Third copyright lawsuit filed against Richard Prince for appropriating Sid Vicious photo

The artist is accused of using a London photographer’s image of the Sex Pistol’s bassist in an Instagram work

In yet another copyright lawsuit against the appropriation artist Richard Prince, Dennis Morris LLC, the London-based photographer’s corporation, filed a complaint on 3 June in California federal court.  

Morris is seeking unspecified damages and any profits the artist and his dealer Gagosian Gallery made from Prince’s alleged use of three photographs of the 1970s punk rock band the Sex Pistols. According to the complaint, Prince used the images in work included in the 2011 exhibition Untitled (Covering Pollock) at Guild Hall in East Hampton.  

Morris also says Prince violated his copyright in a photograph of Sid Vicious (born John Simon Ritchie), the band’s charismatic bass guitarist who was arrested in 1978 for the stabbing murder of his girlfriend, and died of a heroin overdose the next year. The complaint includes a screen shot of the photograph, cropped, as an Instagram posted by Prince. The defendants, Morris says, sold the photograph over the internet as an untitled work. Morris’s image is currently featured on the photographer’s website.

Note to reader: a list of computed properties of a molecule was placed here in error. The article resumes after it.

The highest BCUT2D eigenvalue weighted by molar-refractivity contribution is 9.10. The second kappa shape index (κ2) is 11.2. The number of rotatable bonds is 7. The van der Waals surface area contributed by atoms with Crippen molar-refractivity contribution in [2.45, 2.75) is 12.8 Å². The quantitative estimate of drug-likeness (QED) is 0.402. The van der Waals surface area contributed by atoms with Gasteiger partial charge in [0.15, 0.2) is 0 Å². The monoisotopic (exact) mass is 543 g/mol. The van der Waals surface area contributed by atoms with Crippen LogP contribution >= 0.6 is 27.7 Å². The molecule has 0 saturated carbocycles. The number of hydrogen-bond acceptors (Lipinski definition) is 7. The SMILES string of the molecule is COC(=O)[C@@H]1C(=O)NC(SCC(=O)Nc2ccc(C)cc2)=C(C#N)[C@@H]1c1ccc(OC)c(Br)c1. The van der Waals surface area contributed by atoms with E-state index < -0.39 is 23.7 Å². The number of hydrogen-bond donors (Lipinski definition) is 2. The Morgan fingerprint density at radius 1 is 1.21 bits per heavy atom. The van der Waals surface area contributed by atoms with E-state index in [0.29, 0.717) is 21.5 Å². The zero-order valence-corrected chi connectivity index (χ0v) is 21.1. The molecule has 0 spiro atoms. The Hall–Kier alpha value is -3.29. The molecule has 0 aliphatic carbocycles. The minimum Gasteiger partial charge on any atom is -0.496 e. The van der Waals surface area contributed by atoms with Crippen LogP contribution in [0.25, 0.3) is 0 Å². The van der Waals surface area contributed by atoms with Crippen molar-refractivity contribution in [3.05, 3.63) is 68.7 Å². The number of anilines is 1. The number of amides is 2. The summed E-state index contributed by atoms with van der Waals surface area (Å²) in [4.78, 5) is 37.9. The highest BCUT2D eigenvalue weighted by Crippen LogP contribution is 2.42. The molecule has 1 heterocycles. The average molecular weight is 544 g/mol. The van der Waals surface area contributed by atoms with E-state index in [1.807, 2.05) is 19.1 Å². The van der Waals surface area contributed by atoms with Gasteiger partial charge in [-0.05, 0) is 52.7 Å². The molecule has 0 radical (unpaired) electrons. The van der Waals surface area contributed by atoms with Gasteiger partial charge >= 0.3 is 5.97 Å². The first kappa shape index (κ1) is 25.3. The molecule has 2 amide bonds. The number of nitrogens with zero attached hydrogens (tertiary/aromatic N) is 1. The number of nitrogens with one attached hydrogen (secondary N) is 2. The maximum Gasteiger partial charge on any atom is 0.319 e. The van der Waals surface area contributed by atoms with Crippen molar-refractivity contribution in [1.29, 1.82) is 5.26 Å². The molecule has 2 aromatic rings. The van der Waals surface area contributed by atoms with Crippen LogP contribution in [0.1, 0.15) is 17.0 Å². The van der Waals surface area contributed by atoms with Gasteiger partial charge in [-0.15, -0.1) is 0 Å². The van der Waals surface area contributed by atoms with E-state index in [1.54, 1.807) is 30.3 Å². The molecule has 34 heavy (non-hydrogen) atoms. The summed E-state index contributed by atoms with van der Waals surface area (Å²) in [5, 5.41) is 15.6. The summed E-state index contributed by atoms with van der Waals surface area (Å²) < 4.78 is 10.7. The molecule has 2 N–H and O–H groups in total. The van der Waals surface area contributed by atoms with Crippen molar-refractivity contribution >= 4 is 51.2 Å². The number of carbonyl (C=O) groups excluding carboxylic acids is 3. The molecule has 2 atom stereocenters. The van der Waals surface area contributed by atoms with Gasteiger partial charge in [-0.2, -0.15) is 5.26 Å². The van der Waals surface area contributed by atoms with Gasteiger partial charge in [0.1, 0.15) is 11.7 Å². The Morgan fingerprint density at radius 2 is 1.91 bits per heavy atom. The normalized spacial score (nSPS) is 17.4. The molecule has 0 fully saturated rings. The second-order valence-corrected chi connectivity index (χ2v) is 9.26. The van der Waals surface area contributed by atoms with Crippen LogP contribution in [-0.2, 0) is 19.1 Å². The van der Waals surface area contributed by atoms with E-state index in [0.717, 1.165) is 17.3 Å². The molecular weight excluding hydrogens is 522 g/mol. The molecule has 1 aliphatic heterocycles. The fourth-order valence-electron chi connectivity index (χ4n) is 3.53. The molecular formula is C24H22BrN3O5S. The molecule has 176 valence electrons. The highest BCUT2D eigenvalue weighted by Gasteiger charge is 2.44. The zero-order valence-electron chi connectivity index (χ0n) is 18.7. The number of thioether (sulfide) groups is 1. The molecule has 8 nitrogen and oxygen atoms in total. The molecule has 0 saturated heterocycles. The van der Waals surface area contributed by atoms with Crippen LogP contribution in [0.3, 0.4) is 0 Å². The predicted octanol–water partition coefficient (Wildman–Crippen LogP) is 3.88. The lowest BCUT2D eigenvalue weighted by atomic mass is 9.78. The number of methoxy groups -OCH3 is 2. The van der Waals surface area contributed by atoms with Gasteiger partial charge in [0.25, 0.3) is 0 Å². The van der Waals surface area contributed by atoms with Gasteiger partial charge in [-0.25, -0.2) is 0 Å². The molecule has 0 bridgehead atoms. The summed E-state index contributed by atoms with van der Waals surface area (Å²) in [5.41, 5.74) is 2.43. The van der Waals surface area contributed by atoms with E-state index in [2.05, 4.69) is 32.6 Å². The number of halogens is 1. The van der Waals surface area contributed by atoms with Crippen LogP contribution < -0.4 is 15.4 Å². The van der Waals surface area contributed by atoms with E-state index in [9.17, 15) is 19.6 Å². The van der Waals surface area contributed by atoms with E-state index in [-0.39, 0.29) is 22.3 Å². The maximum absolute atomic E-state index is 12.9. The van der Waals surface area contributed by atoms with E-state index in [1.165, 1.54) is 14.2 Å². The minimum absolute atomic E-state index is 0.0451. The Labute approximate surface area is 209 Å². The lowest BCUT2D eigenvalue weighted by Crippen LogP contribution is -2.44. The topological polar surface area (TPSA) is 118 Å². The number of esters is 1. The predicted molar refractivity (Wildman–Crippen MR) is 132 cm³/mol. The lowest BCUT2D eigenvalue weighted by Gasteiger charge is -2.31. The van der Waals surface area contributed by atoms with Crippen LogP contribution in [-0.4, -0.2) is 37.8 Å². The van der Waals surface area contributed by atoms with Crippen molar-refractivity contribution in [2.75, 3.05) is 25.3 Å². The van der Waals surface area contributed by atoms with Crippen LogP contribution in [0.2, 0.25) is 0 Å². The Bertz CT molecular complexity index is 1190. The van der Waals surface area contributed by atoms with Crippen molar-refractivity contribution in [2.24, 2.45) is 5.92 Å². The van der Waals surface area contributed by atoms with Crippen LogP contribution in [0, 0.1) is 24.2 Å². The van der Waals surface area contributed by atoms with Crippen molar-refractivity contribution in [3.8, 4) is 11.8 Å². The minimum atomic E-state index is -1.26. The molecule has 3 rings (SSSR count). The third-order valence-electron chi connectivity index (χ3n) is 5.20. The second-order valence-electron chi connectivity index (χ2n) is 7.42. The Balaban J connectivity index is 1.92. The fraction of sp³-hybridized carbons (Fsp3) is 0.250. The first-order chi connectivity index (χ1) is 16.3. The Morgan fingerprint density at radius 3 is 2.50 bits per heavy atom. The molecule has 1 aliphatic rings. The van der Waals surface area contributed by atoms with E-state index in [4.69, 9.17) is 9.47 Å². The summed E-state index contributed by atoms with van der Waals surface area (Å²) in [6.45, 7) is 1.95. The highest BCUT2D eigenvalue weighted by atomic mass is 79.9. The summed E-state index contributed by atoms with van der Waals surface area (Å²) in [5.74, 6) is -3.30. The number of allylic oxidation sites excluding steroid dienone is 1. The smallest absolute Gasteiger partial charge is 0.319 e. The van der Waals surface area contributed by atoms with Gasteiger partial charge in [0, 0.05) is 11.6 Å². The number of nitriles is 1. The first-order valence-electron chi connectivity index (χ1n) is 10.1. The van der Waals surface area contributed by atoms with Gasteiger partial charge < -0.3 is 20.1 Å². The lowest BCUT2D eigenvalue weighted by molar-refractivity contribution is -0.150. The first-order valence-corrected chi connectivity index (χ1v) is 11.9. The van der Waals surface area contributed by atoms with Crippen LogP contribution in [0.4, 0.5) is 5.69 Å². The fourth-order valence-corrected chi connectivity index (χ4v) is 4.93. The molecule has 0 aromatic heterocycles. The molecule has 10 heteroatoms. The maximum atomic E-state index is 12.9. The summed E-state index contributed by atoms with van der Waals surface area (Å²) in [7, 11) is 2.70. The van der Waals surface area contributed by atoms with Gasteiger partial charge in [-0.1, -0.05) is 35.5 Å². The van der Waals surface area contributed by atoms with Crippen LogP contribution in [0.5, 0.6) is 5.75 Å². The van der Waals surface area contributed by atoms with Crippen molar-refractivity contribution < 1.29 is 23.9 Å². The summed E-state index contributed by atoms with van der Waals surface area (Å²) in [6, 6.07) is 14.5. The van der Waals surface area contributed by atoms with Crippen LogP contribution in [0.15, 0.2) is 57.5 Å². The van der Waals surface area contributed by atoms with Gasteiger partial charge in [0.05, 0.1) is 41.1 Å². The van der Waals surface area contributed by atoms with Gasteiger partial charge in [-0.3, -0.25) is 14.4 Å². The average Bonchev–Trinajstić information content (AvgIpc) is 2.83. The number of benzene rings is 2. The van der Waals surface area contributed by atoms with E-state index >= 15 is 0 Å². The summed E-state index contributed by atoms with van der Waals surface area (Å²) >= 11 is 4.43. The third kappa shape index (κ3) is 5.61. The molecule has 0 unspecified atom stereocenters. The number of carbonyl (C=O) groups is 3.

This is the third copyright suit against Prince in recent years. In December 2015, Prince, the gallery and Larry Gagosian were sued by the Los Angeles photographer Donald Graham, so says they violated his copyright in Rastafarian Smoking a Joint. Prince enlarged an Instagram screenprint of the work and exhibited it in his New Portraits show at Gagosian Gallery in September and October 2014. The defendants’ motion to dismiss that case is now pending in Manhattan federal court. In the third lawsuit, the same defendants won a case brought by Patrick Cariou for using his photographs in Prince’s Canal Zone series, also exhibited at Gagosian. In 2013, the Second Circuit Court of Appeals in New York ruled Prince had not violated Cariou’s copyright because the paintings were “transformative” and therefore fair use.

Joshua Schiller, Prince's lawyer in the two previous cases, had not yet read the complaint when asked to comment on the Morris lawsuit.

Correction: An earlier version of this story misstated that Joshua Schiller also represented the Gagosian Gallery in the two previous lawsuits. Schiller only represented Prince.